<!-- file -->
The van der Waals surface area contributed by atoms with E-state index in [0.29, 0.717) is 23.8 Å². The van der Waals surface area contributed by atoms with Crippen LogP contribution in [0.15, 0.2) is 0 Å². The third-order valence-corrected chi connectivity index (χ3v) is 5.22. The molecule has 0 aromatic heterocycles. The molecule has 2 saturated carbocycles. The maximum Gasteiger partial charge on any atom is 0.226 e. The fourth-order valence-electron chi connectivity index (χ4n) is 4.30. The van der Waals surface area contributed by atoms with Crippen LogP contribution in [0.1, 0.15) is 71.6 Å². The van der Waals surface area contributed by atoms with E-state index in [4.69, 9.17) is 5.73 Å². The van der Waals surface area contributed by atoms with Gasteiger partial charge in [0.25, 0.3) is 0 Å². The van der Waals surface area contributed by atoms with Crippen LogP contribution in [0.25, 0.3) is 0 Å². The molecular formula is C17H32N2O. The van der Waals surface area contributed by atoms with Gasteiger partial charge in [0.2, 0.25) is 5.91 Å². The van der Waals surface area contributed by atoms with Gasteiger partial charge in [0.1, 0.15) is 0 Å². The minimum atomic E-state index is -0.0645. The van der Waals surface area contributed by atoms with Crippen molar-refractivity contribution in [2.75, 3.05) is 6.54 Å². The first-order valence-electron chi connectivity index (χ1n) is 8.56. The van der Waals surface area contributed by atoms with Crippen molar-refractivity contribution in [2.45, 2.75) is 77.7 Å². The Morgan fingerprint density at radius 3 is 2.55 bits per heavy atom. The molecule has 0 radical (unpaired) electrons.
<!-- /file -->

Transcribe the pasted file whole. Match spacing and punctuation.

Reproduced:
The van der Waals surface area contributed by atoms with E-state index in [0.29, 0.717) is 23.8 Å². The van der Waals surface area contributed by atoms with Crippen LogP contribution in [0.15, 0.2) is 0 Å². The third-order valence-corrected chi connectivity index (χ3v) is 5.22. The molecule has 0 aromatic heterocycles. The molecule has 2 saturated carbocycles. The maximum Gasteiger partial charge on any atom is 0.226 e. The fourth-order valence-electron chi connectivity index (χ4n) is 4.30. The van der Waals surface area contributed by atoms with Crippen LogP contribution in [0.1, 0.15) is 71.6 Å². The van der Waals surface area contributed by atoms with E-state index in [4.69, 9.17) is 5.73 Å². The van der Waals surface area contributed by atoms with Gasteiger partial charge in [0.25, 0.3) is 0 Å². The van der Waals surface area contributed by atoms with Crippen LogP contribution in [0.25, 0.3) is 0 Å². The molecular formula is C17H32N2O. The van der Waals surface area contributed by atoms with Gasteiger partial charge in [0.2, 0.25) is 5.91 Å². The van der Waals surface area contributed by atoms with Gasteiger partial charge in [0.1, 0.15) is 0 Å². The minimum atomic E-state index is -0.0645. The van der Waals surface area contributed by atoms with Crippen molar-refractivity contribution in [2.75, 3.05) is 6.54 Å². The first-order valence-electron chi connectivity index (χ1n) is 8.56. The van der Waals surface area contributed by atoms with Crippen molar-refractivity contribution in [2.45, 2.75) is 77.7 Å². The Morgan fingerprint density at radius 3 is 2.55 bits per heavy atom. The molecule has 0 radical (unpaired) electrons.